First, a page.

Creating a Steady-State Hypothesis

Track:Chaos Engineering
When:Mon PM-1
OrganizersRuss Miles Russ Miles
ParticipantsFelipe Zipitria Felipe Zipitria , Mario Platt Mario Platt , Paul Davies Paul Davies , Sara Davis Sara Davis
Remote ParticipantsAbdullah Garcia Abdullah Garcia , Andrew Martin Andrew Martin , Clyde Vassallo Clyde Vassallo , Paul Cutting Paul Cutting

The Chaos Toolkit provides a Universal API for Chaos Engineering experiments that is then used to drive various implementations of chaos-causing and system-state-probing functions.

This session will focus on how the Chaos Toolkit’s Open and Universal API for chaos experiments can be practically designed and implemented for DevSecOps concerns.


The chaos engineering steady-state hypothesis is a specification of what “normal” in a system should look like. Within a set of toleraqnces, the system is observed to detect if it is in what can be considered a recognisable “normal” state, and therefore ready for a chaos experiment ot be run.

The stead-state hypothesis is then also used after an experiment’s method is concluded to detect what deviations, if any, have occured that might indicate an underlying weakness being discovered in the system.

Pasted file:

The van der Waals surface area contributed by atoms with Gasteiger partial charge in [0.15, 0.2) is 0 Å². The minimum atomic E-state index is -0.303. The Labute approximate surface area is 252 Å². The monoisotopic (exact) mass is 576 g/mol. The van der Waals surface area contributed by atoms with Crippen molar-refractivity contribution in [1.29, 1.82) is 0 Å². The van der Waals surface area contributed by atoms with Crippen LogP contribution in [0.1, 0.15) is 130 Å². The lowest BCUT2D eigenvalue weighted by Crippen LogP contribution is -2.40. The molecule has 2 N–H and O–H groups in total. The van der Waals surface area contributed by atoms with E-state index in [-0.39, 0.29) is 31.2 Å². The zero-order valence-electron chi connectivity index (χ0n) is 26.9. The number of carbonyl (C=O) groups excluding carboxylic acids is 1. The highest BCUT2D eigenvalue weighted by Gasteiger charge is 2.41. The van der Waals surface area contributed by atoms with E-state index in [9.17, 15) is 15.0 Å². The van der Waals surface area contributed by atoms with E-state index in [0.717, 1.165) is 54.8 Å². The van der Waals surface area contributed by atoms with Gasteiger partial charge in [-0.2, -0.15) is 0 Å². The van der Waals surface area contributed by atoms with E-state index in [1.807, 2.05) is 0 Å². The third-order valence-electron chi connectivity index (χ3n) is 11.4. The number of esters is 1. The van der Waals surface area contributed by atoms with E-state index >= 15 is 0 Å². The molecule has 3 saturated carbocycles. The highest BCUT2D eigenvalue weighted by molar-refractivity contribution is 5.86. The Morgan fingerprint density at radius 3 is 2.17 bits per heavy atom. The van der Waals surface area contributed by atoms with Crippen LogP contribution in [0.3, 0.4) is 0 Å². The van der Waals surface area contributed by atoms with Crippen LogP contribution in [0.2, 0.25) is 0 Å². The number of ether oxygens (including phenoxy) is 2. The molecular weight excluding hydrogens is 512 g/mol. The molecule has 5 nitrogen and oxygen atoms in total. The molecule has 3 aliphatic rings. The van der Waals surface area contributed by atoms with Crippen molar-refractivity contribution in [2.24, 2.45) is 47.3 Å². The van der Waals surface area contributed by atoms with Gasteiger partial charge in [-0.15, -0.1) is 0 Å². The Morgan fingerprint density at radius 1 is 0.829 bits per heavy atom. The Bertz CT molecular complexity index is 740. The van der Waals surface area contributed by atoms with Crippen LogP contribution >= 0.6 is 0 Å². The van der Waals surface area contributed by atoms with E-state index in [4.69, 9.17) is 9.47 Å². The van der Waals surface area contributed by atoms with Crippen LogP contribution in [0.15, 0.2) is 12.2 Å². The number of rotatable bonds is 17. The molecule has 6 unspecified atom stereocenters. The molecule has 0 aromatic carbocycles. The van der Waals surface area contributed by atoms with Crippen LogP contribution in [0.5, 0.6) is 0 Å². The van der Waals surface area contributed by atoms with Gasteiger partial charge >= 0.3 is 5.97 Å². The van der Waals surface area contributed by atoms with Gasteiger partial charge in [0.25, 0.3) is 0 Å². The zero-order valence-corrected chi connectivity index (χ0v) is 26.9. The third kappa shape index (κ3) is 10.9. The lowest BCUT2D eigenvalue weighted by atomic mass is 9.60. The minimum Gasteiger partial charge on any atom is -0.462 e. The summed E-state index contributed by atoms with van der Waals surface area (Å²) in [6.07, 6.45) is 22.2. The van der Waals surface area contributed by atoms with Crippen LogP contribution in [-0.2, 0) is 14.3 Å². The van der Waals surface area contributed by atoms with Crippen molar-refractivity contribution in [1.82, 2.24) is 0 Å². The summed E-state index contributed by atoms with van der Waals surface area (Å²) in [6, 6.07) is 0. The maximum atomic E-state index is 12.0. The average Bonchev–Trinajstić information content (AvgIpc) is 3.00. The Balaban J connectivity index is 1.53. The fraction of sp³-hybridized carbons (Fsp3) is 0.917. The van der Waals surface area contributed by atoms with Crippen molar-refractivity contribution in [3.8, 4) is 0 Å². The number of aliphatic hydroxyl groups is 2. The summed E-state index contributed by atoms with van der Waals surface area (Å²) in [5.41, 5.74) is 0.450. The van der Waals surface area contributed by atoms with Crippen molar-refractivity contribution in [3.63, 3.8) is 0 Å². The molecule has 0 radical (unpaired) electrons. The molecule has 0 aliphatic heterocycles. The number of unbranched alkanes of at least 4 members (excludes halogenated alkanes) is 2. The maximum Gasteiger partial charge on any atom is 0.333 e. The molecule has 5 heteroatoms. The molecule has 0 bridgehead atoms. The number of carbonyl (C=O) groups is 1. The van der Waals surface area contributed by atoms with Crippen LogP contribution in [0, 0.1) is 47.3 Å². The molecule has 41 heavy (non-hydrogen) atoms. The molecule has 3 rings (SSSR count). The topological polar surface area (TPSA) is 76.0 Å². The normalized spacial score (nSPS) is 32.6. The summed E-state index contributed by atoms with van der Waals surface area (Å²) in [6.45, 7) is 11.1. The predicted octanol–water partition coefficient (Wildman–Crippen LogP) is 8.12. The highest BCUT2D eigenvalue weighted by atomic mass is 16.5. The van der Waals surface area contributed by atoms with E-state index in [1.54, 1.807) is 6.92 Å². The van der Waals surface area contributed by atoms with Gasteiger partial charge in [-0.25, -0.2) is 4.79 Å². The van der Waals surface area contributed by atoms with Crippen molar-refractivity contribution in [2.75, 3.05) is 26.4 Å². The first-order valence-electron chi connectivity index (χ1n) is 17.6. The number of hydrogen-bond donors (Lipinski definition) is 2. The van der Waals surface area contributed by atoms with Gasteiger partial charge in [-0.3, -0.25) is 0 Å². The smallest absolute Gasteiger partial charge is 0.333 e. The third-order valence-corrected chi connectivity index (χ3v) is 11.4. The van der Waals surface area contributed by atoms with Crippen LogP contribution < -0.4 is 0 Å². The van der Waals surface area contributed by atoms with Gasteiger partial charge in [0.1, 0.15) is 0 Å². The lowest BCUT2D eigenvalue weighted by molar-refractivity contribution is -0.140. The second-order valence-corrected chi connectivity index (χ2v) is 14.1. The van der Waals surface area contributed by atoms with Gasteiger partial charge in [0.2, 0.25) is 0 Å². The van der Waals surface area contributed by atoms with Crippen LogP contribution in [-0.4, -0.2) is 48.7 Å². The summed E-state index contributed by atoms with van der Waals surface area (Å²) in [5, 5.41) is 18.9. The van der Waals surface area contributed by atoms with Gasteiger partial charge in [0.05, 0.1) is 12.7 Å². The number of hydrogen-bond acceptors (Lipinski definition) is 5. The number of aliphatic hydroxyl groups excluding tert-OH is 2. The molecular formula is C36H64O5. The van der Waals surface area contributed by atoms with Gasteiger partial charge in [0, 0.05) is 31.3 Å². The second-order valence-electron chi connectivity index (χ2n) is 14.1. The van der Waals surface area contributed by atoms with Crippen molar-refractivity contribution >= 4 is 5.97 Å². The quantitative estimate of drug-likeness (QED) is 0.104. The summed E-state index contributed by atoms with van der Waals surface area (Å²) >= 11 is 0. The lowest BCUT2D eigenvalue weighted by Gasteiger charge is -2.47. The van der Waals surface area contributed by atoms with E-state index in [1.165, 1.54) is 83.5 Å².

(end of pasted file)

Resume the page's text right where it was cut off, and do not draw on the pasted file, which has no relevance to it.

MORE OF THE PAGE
Defining a great steady-state hypothesis can be a challenge and so this session, through a number of real-world examples, will take attendees through the process of creating one from scratch.


This session will, through real-world practical examples, take attendees through the design and implementation of their own steady-state hypothesis for their own DevSecOps chaos engineering experiments.


The attendees will have a detailed grasp of the working process to develop their own stead-state hypothesis for their own DevSecOps chaos experiments, and how to implement those hypothesis using the Chaos Toolkit’s Open and Universal API for chaos experiments.


The Chaos Toolkit: The Chaos Toolkit Universal Open API for Chaos Engineering:

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